More than 400 people across the north and north-east have been fined by police for coronavirus rule breaches since the beginning of the pandemic.
Officers have been tasked with enforcing new laws created in March last year to prevent house parties and other large gatherings from taking place.
Now police figures have revealed that 430 people have been fined across Aberdeen, Aberdeenshire, Moray, the Highlands, Orkney, Shetland and the Western Isles for coronavirus rules breaches up to January 3.
There have also been 57 arrests during the same period as officers have clamped down on offenders who risk spreading Covid-19.
Police say approach has been ‘consistent’
During yesterday’s Scottish Government coronavirus briefing, Chief Constable Iain Livingstone explained police had taken a “consistent and proportionate” approach through the pandemic.
He said: “Officers and staff have overwhelmingly discharged these new responsibilities and duties with compassion and common sense, explaining the rules and helping people to do the right thing.
“But be assured, be very clear, where officers encounter wilful and blatant offences we will continue to act decisively to enforce the law, as the public would expect.”
He added: “It’s not a matter of whether we have got a light touch or being heavy handed.
“What we have looked for is proportionality. I think in the early days there were some instances in other parts of the UK where there was almost a kneejerk in terms of enforcement, and then there was a backing off potentially, and now we hear language of ‘we need to up our enforcement’.
“In Scotland we have been consistent.”
Police attend more than 700 incidents to investigate rule breaches in north and north-east
Police statistics show they have attended 720 incidents due to reports of coronavirus rule breaches across the north and north-east.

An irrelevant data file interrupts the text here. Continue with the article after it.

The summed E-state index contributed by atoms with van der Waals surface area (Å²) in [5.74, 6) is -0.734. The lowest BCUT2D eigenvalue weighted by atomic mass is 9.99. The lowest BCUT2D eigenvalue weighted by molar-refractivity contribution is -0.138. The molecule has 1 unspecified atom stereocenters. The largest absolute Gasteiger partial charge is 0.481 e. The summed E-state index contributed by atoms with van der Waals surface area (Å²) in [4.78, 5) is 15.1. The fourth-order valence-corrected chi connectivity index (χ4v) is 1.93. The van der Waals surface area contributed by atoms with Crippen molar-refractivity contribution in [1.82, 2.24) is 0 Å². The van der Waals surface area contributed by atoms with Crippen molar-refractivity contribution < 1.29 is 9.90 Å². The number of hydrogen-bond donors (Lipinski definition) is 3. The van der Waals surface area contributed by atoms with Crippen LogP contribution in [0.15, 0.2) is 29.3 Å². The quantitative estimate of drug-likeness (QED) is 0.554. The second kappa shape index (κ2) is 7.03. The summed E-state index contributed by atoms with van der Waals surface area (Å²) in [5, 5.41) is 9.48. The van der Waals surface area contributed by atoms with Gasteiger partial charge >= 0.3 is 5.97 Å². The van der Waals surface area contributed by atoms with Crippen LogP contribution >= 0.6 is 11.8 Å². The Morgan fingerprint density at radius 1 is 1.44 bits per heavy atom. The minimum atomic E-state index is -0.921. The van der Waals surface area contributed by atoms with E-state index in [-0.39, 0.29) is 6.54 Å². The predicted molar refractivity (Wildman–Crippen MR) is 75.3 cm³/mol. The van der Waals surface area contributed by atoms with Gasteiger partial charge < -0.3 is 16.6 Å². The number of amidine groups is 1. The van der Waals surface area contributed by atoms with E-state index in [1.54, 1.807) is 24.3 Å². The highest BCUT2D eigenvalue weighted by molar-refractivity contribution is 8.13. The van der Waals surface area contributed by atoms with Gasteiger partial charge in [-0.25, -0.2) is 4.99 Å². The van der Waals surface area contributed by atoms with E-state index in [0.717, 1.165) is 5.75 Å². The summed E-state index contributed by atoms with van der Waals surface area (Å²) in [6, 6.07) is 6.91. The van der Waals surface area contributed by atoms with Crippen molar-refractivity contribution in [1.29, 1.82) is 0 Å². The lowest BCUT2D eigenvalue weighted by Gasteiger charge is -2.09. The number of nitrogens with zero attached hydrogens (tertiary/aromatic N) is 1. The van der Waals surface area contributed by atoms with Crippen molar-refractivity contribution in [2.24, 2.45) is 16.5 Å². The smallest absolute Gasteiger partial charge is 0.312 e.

The vast majority of gatherings have been broken up by officers either asking groups to disperse or warning them about their conduct.
However, “reasonable force” has also been required with 55 people in North East Division and 10 in the Highlands and Islands.
Across Scotland, police have issued more than 7,000 fines and made nearly 550 arrests.
Communities praised by police for following coronavirus rules
Despite the coronavirus rule breaches, police have praised the response of residents complying with the new regulations.
North East Division Superintendent Kate Stephen said: “The vast majority of people have stepped up to take responsibility and our determination and collective effort to tackle this virus must now continue in the difficult times ahead.
“I fully recognise the impact these restrictions have on our communities but it is clear that the significant sacrifices being made by people across Scotland are vital to help suppress the spread of coronavirus.
“Officers will continue to support people to follow the regulations and encourage them to take personal responsibility.”
Investigation launched after police response to Aberdeen incident
Meanwhile, an investigation has been launched after three people were arrested following reports of a suspected house party on Fonthill Road in Aberdeen at about 11.30pm on Wednesday.
A video, which appears to show a struggle between residents and police inside the property, has been shared widely online and attracted criticism on social media, including from South Scotland MSP Michelle Ballantyne.
Police have confirmed two women aged 18 and 48 and a 43-year-old man have been charged in connection with assaulting officers and threatening and abusive behaviour.
Mr Livingstone told yesterday’s coronavirus briefing he was “satisfied about the legitimacy and proportionality” of the response.
However, he added that the incident had been referred to an independent advisory group set up to review the use of police powers during the pandemic.
Footage from body-worn cameras on officers will also be reviewed as part of the legal proceedings.
Mr Livingstone asked for people not to jump to conclusions based on footage on social media.
He added: “I would urge everybody to exercise caution when you see a partial coverage of a particular incident.
“Do not read into things you cannot see and do not make inferences that are not clearly there.”